Unfortunately having to walk (rather than run) meant I didn't quite have time to do the other 6k circuit that's on the Great Walks list - again, I've done it before but I just needed to tick it off officially. Next time.
Sunday, 13 September 2015
There being no rest for the wicked, Jon and I returned to our Glampsite for lunch with the kids, then we all headed back to Fortescue Bay once again to take on Great Walk number 3 for the day, Cape Huay.
Unlike some of the other Great Walks I've done in this challenge, Cape Hauy really is a great walk. I first did it as a teenager, and I've probably done it 5 or 6 times since. The trail has been 'upgraded' since I first did it which I've discussed before and won't go into suffice to say that it now features a lot of steps.
Luckily it also features lots of lovely bush and views as well. The spring flowers were particularly nice, as were the cockatoos which feast on the flowering banksias.
We were lucky with the weather and got to the end of the trail just as the sun hit the rocky tops of the Lanterns.
Jett was very keen to finish the walk in under 3 hours including breaks (the advertised time is 4 hours), so we found ourselves scampering down the last staircases and along the flats to finish in 2 hours 59 minutes. You can imagine how tired Jon and I were feeling after more than 20ks in our legs for the day.
Conveniently, the Great walk to Bivouac Bay starts from Fortescue Bay, and goes north towards Tasman Arch! Yay! - this meant that I would eventually meet Jon, on his way south..and so I did.. eventually. I must admit it took me a LOT longer to cover the 5k than I was expecting, but I can at least partially blame the track which was pretty rough underfoot. There were also a few steep pinches, of course not as steep or long as the hour long hill Jon had own his journey on his way south, but steep enough to reduce me to walking anyway.
I was on my way back from Bivouac Bay when Jon caught up with me, so we ran the rest together which was nice.
Arriving back at Fortescue Bay beach was great, because after Jon's long run, and my two shorter runs we were both exhausted.
I must admit that I wasn't wowed by Bivouac Bay, the coastline was nice but the destination wasn't all that different from the other bays I passed along the way. In fact Canoe Bay, about half way to Bivouac Bay was a nicer destination as it had nice sunny spots to enjoy the views, and a shipwreck to look at. Still it was good to tick off my 2nd Great Walk for the day.
Waterfall Bay is at the north end of one of my favourite trail runs, the 18.5k Tasman Arch to Fortescue Bay run (or walk). I've done it a couple of times in each mode, and until late last week I was planning to run it again but logistics and a dodgy feeling back got the better of me. So instead I took Jon up to the start of it and ran the first 1.7k with him, which happened to be one of my Great 60 Short Walks.
After I said goodbye to him (see above right picture), I shuffled back along the track to the car, taking a few photos on the way.
Then I drove back around to Fortescue Bay - which took just over half an hour. It was a nice start to the day and loosened up my back a little which was good.
Sunday, 24 May 2015
Tamar Island was a walk that definitely over-delivered. And being close to Launceston it has the advantage of being able to start the walk with your take-away coffees/hot chocolates in-hand - which was great as it was pretty nippy!
The walking crew today was Clare, her sister in law Jo, and niece Annabelle.
This would be a great walk for bird lovers - as it stretches out to Tamar island from near Riverside in Launceston, mostly on boardwalks and through a variety of reeds and shrubs.
Yep - so a nice easy flat walk to an island then return. It has a nice visitor centre that I'm sure every local primary school kid would have been dragged to on a school excursion at some stage!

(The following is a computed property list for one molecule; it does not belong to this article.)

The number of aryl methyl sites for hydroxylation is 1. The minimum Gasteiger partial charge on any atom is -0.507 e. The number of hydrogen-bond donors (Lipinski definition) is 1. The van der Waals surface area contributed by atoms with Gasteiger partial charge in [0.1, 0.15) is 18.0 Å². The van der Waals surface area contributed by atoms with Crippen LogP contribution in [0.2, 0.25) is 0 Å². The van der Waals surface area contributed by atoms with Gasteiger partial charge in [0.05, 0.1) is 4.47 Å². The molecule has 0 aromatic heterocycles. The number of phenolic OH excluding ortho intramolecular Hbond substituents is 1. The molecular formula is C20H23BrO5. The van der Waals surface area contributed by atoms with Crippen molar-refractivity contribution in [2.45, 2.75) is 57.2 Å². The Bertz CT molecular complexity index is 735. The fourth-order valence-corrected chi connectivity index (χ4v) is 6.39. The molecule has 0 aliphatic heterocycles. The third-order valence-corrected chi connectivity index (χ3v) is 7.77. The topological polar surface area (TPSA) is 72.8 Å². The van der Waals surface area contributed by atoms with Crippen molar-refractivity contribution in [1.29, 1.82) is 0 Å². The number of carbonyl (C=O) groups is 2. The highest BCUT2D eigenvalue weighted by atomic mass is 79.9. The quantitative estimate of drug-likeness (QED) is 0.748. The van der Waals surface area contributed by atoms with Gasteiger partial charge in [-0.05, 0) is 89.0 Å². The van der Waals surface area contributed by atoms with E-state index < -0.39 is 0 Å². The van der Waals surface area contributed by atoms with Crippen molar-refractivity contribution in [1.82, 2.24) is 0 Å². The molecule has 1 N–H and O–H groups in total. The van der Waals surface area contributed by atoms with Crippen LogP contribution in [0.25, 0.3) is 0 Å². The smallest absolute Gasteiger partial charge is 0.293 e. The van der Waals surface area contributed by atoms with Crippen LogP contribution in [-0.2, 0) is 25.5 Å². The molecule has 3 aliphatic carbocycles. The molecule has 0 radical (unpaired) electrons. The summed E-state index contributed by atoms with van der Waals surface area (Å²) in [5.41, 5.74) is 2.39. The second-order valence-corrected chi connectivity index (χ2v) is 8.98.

I think that knocks off all the suburban Launceston walks although I still have a few I did in January that I need to blog about before I can consider this area completely complete.
Monday, 6 April 2015
It turned out that Lyra had negotiated herself out of walking this walk (and by default, one of her carers), so here are the rest of us posing for the official sign photograph. Jett will be explaining himself when he wakes up..
This shortish circuit walk traces the headland of Trousers Point which is in the other section of Strzelecki National Park (it's split into two different sections - the mountain we climbed on Saturday is the other part). Trousers Point has a free campground which looks like it would be a great place to camp. In fact there are lots of great looking free camping spots dotted all around the island.
The photo on the right shows Alexa with one foot on (granite) rock from the Paleozoic era, and the other foot in the Cainozoic (limestone). This made her very happy. She is a geologist.
Rocks in Fotherington Bay. Which is just a fun place to say out loud. Fotherington. Fotherington. Ha!
Views to the north and Some very red fungi on a log.
and Alexa admiring the views back at Trousers Point when we were finished. A cracker walk.
Saturday, 4 April 2015
This walk was steep. Almost unrelentingly steep from just a few minutes into it until we reached the top about 2 hours and 20 minutes later. We rested every 30 minutes on the way way up, so the total walking time uphill was just under 2 hrs.
Mt Strzelecki forms part of the legendary 3 peaks race, a race where teams must sail to nearby ports then disgorge their undoubtably seasick runners to run to the top of one of three peaks and return, regardless of the time of day or weather conditions. Jon's dad competed in the 3 peaks race in the late 80s, when he was team mates with legendary ultra marathon runner Yiannis Kouros. Unfortunately I can't seem to find out how they went that year as there aren't many results on-line, however to even complete the single run on Flinders Island which constitutes about 58kms of gravel road, with the 3k ascent with 736 m vertical climb thrown in at the half way point, is very very impressive.
Today we were walking with Andy, Alexa and young Lyra who had arrived safely the night before. We are so close to the airport that we can actually hear their plane taxi along the run way. Luckily there are only two flights a day!
Anyway, as I mentioned this walk goes straight up, it's also rocky and rugged underfoot - similar in terrain to Mt Amos but with less smooth rock faces to negotiate, just rugged steps and roots. The trail is listed as taking 4-5 hours but I was a bit worried that we might take up to 7 hours given how much slower we were than the advertised time the day before, and the fact that two out of the previous three walking groups in the registration book had taken over 6 hours!